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Celebrating Lichen at Grand Canyon

July 2, 2011

Everyone knows there are grand huge vistas at Grand Canyon–multi-hued cliffs and buttes abound and astound.  What many people overlook, literally, are the tiny landscapes colored by lichen . . . which inspired this (very loooong) poem about lichen at Grand Canyon.

Lichen Love at Grand Canyon
Party of two: a fungi + green algae,
co-dependent in the best sense of the word—
you won’t see lichen on TV with Dr. Phil.
The algae, being green, knows a thing or two
about making food from sunlight: photosynthesis,
something union fungi aren’t allowed to do.
But a fungus can be kind of union-goonish
and provide protection for the fragile algae.
And, to continue the union analogy,
in a Sopranos sort of way, these fungi know
ways to extract just what they want
from rocks and plants and soil, their neighborhood.
Capiche? This fungi and this algae need each other.

More lichen niceties: imagine your own weight—
let’s peg it at an even hundred pounds—
if you were a lichen, you could drink
a hundred pounds of water at a time.
What sounds a bit like overkill for us,
who drink whatever on a daily basis,
but if your supply of rain was somewhat fickle
being a lichen would come in mighty handy.

Need some soil? Lichen can make that
and fertilize it too, with nitrogen
they pluck right from the air. this helps nearby
plants when lichen share. And that they do
when rain helps spread the lichen fertilizer.

Lots of birds use lichen to make nests
lots of people use it to dye stuff
and keep themselves from dying: lichen medicine
is an ancient art, and modern science.

While lichen and their cousin mushrooms stand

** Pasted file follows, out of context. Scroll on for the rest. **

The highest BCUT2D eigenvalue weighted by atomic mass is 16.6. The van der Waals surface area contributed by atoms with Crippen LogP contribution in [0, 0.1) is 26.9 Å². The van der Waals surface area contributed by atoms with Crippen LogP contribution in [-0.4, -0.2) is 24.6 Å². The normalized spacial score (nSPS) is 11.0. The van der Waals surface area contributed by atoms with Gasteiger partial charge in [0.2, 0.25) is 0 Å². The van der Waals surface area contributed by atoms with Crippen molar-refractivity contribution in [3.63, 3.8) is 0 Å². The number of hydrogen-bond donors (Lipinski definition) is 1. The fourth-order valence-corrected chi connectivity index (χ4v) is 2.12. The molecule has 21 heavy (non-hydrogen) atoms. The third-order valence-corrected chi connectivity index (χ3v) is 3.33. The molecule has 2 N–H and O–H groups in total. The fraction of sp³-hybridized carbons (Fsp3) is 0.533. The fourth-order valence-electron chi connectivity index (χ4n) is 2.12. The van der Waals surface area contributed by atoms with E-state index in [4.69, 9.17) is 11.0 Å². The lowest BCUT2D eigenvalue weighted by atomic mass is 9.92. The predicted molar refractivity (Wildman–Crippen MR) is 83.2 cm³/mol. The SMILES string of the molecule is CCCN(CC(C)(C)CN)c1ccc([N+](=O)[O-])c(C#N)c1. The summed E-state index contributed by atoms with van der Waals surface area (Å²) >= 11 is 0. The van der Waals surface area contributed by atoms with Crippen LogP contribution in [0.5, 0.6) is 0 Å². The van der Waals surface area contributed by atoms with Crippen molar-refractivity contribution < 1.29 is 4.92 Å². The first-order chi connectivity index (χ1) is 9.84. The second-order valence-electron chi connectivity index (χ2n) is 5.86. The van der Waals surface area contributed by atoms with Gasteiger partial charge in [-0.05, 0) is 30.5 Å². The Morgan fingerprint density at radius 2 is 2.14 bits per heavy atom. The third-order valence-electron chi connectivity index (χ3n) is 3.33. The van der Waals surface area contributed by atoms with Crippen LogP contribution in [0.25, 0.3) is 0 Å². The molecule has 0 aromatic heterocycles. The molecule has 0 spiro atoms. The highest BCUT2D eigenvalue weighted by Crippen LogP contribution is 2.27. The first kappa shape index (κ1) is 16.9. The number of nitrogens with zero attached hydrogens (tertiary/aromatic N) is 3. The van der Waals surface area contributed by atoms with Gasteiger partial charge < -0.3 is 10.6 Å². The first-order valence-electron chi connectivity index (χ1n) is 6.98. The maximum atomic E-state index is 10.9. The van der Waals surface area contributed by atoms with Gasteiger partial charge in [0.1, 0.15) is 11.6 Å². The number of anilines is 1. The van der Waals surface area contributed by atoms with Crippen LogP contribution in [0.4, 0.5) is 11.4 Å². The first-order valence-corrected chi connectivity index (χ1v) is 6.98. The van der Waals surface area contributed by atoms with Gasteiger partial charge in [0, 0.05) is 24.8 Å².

shoulder-to-shoulder in the fungi kingdom,
guess who gets the best and coolest nicknames?
Can you even name one kind of lichen?
Out of 227 species thus recorded
at Grand Canyon, there is only one
lichen with a common name: Dog Lichen.
(That might come in handy on Jeopardy.)

Grand Canyon mushrooms, on the other hand
have a long list of highly entertaining
common names, many referring to
body parts, like “Purple Tongues” and “Red Tree Brain,”
“Shaggy Beard,” “Pink Bottom,” and the oxymoronic
“Conspicuously Veiled Vaginata.”

But enough mushrooms . . . we’re celebrating lichen
and Nancy Brian’s wonderful exhaustive list—
227 reasons to ignore
that paparazzi’d-to-death gap in the desert,
and get on your hands and knees to shove
you nose into some rocks and dirt, to show
the fascinating lichen a little love.

(Source: “Checklist of Non-Vascular Plants of Grand Canyon National Park, Arizona,” compiled by Nancy Brian and published Dec. 15, 2000,  in Notulae Naturae, the publication of the Academy of Natural Sciences of Philadelphia.)
Note: lichen can also consist of an algae plus a cyanobacterium and/or a fungus, but this is a poem, not a scientific treatise…although it comes close.


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